In Nevada, it’s a three-day wait. Mom has three days to change their mind. After 24 hours, she was released from the hospital and she says, “I just want to make sure you’re going to see him.” She had two rules, I had to call her if I couldn’t do his hair, and he had to be circumcised, and I could name him whatever I wanted. So, we named him Jacob, and then William after my father.

The state then literally called me when Jacob was six months old. They had a mixed-race baby girl that was due… My home study and everything was still good, and they wanted me to take her. I’m like, I can’t have a newborn and a six-month-old. Come on, now. I’m a good mom, but I’m not that good. I’m like, “Call me in a year.” Yeah, because they couldn’t find a home. She probably ended up in Canada.

For two days, I would just go to the hospital and hold him. My breast milk came in. I nursed him. But he didn’t really like that because nursing is more work than a bottle, and he was drinking four ounces of formula out of the hospital, which is a lot for a newborn. So, I nursed him for two weeks, and then I was just annoyed because I had engorged boobs and I didn’t even give birth.

Matt was on swing shift at work. When you nurse, you’re up every two hours. When you bottle feed, they sleep for four to six hours. Then Matt would come home from swings, and he’d do that 2:00 AM feeding because I was done. This is going to sound totally racist, but it’s not. So, he’s in his bassinet and he’s two days old, and he’s crying. I literally couldn’t find him. He’s black. It’s dark. I’m like, “Where the hell is he?”

I never didn’t love him from the minute I held him. He totally completed our family, but that made me laugh. I literally could not find the baby. Where is he? Oh, there he is. Cool. I couldn’t find him. After that, I learned to dress him in white because I couldn’t find him. He’s not there, and he’s crying. I can hear him. We didn’t have cellphones with flashlights then. So, I found said baby, took care of said baby, and changed his diaper. At three days old, Jacob went to his first rodeo with my mother. Jared and Brienne were rodeoing. Matt was putting in the floor at the new house. People literally came up to me and said, “You look so good for just having a baby.”

I said, “Thank you. I just saw him last month.” I’m obviously not pregnant. Whatever.

They do checkups like they have to, the state. The first time they came, it was three or four months of age, something like that. They were like, “Now you’ve moved to this small town, are there any other interracial children? Is he going to be okay growing up here?” I’m like, “Look two doors down, they adopted a black girl. Does that count? They’re white.” They’re like, “Yep, that counts. Perfect.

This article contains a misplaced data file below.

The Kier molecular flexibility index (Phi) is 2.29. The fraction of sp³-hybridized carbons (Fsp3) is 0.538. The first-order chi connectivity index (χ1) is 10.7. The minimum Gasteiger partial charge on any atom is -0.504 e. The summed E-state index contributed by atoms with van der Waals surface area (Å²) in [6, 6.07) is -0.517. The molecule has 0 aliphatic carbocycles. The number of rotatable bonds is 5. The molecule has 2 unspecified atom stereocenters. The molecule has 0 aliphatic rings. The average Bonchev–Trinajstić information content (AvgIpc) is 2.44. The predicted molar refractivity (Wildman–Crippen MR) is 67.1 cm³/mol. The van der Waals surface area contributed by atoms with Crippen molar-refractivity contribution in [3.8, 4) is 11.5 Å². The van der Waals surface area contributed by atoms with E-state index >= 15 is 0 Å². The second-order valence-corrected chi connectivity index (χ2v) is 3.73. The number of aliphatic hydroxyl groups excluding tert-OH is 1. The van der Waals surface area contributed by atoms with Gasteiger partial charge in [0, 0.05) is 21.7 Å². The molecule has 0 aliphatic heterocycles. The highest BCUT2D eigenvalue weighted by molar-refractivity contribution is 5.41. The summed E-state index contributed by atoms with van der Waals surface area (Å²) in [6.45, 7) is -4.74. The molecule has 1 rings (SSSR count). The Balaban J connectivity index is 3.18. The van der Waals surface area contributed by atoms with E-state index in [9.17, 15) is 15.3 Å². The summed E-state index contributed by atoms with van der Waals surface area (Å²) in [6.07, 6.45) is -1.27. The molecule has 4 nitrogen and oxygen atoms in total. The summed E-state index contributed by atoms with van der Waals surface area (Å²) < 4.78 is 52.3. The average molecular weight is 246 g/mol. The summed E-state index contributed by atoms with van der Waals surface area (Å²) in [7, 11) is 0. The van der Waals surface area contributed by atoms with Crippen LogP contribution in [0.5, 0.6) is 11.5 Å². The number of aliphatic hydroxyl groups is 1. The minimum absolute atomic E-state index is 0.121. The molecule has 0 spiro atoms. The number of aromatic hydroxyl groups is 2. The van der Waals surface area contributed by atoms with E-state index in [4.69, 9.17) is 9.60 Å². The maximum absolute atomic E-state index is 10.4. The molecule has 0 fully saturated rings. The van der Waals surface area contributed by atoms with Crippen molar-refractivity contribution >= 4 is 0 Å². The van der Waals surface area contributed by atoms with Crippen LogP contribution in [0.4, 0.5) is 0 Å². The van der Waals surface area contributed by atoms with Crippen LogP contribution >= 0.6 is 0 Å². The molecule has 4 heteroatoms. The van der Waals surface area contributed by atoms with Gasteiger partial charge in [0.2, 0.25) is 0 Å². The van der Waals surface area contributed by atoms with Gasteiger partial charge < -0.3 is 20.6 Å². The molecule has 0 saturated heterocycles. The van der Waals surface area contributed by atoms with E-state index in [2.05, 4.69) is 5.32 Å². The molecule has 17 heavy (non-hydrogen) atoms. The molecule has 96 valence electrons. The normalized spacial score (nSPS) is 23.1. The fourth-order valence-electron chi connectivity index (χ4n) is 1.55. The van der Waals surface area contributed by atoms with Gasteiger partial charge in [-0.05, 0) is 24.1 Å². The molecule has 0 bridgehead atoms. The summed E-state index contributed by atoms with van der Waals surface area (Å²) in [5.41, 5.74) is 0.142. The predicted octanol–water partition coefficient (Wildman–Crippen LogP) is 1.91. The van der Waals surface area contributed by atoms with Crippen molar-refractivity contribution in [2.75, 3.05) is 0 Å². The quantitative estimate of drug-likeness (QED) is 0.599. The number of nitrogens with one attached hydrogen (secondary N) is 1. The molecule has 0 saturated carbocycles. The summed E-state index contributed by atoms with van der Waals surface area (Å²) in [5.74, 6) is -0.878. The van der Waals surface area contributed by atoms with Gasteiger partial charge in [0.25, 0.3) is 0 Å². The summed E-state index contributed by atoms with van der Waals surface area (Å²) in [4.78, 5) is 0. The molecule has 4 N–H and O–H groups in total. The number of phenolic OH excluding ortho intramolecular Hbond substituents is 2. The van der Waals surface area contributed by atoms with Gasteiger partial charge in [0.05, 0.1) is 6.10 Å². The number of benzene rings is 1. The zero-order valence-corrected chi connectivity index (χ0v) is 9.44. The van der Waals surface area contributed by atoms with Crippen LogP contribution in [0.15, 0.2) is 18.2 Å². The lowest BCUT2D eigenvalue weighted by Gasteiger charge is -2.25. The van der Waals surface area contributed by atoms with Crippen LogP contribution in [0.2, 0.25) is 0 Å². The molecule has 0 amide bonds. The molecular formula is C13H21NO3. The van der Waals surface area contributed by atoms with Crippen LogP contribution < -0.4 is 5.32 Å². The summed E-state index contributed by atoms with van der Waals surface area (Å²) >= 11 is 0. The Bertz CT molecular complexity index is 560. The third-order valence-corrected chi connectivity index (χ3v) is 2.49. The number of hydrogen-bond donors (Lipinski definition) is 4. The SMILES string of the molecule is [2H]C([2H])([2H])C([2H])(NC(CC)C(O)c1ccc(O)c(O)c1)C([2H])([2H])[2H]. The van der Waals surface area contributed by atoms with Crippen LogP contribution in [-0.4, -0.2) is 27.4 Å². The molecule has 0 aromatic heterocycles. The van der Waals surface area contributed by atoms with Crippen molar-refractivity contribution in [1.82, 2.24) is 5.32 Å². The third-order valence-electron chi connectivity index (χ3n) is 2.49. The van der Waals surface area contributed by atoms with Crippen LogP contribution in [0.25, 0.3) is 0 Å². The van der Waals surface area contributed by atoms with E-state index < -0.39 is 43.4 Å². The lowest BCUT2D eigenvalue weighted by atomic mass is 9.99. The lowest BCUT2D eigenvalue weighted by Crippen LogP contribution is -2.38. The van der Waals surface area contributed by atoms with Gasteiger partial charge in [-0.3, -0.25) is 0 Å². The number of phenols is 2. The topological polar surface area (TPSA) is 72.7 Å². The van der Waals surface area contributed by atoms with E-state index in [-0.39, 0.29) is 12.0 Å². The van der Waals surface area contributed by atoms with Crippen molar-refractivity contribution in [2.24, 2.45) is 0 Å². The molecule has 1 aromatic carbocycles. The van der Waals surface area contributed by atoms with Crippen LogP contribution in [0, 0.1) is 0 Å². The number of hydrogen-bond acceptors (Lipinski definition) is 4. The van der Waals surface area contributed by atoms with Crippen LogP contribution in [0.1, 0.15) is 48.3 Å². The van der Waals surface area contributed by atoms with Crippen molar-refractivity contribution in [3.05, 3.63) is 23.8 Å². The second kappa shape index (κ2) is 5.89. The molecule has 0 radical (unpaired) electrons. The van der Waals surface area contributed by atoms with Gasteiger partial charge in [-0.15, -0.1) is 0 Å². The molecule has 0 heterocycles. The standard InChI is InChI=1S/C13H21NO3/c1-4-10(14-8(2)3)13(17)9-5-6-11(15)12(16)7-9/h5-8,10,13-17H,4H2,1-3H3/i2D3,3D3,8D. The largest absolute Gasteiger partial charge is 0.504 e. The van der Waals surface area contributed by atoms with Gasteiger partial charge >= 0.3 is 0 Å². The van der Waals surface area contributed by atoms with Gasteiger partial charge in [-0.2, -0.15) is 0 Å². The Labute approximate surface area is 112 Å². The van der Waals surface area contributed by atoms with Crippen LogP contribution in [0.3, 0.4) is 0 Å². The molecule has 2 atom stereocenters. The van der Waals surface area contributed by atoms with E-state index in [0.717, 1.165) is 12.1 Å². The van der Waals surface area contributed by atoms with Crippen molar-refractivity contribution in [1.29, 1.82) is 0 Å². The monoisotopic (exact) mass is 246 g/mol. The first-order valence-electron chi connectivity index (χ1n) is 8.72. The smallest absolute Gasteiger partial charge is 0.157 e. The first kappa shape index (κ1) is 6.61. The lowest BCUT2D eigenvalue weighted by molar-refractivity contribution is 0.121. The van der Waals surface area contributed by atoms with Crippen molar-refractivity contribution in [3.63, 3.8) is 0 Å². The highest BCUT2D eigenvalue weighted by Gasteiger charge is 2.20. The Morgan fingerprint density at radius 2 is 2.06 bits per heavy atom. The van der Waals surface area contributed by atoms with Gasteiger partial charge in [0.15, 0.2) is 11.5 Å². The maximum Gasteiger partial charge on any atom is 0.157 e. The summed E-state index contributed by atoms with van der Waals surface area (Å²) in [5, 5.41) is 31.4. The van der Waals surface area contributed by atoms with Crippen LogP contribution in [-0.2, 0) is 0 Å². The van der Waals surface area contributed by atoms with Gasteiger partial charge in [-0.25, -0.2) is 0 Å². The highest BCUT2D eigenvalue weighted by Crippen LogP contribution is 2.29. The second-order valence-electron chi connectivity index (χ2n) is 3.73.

I remember one time I was at Babies R’ Us… this woman says, “I don’t know, but that baby should stay with his own race.” I said, “Really?” And I called the manager and that woman got fired.

Then fast forward, everything obviously was fine with the home checks. No big deal. Now he’s just my little pain in the ass. There’s the story. Now he’s just a grown-up pain in the ass. He’s a good kid. He’s a loving child. He doesn’t even question the race thing. It is what it is. I’m his mom.

When he was in 8th grade, he’s playing basketball for the junior high. He gets in the car and he says, “Mom.” I say, “What?” He says, “That kid, Paolo Verde,” I’m like, “Yeah?” He goes, “He called me a nigger. Does he want to beat me up or be my best friend?” I sat, “I don’t know. I don’t know.”

I don’t know why we wanted three kids. I guess we just wanted them to totally run our lives, because once you have three they’re in control. It’s like a flock. I think some of it is too, because we started with the adoption idea, and even though we had… I had this huge talk with my buddy Kendall on the Fourth of July. He was a little intoxicated. He’s like, “Here, you have these two perfect babies. Why did you add this other one?” I’m like, “Because we needed him to finish our family.” He’s never been married, and he’s never had a kid. So, he doesn’t understand any of it. I’m trying to explain to him. I’m like, “Jacob finished our family. He made us complete.” Then he kept hiding his picture on the wall. “No, no, no, you had two perfect babies. You had a boy and a girl, like everyone’s dream. But you added another one.”

Jacob does have medical issues. He’s an epileptic. It’s a huge burden. I know his father was worried about the Black Lives Matter thing because I remember him calling Jacob. We were at Dick’s Sporting Goods. He was like, “If you ever get scared, you come to me.” Jacob’s like, “I could give a rat’s ass, dad. I don’t care. I’m good.”

I wish I knew more about his medical history. That would just be because of the epilepsy.

But that woulda/coulda happens even if I had had a biological baby. Other than the two days maybe it took me to just adapt to having a newborn in the house again, and then I never rethought it again.

To any other adoptive parent, I’d say, love it like it’s your own because it is. You have to go into adoption knowing that that’s yours until you die. No matter what they do, no matter their medical issues, no matter what. Jacob is mine until I die. I never questioned that or would ever re-think that, ever.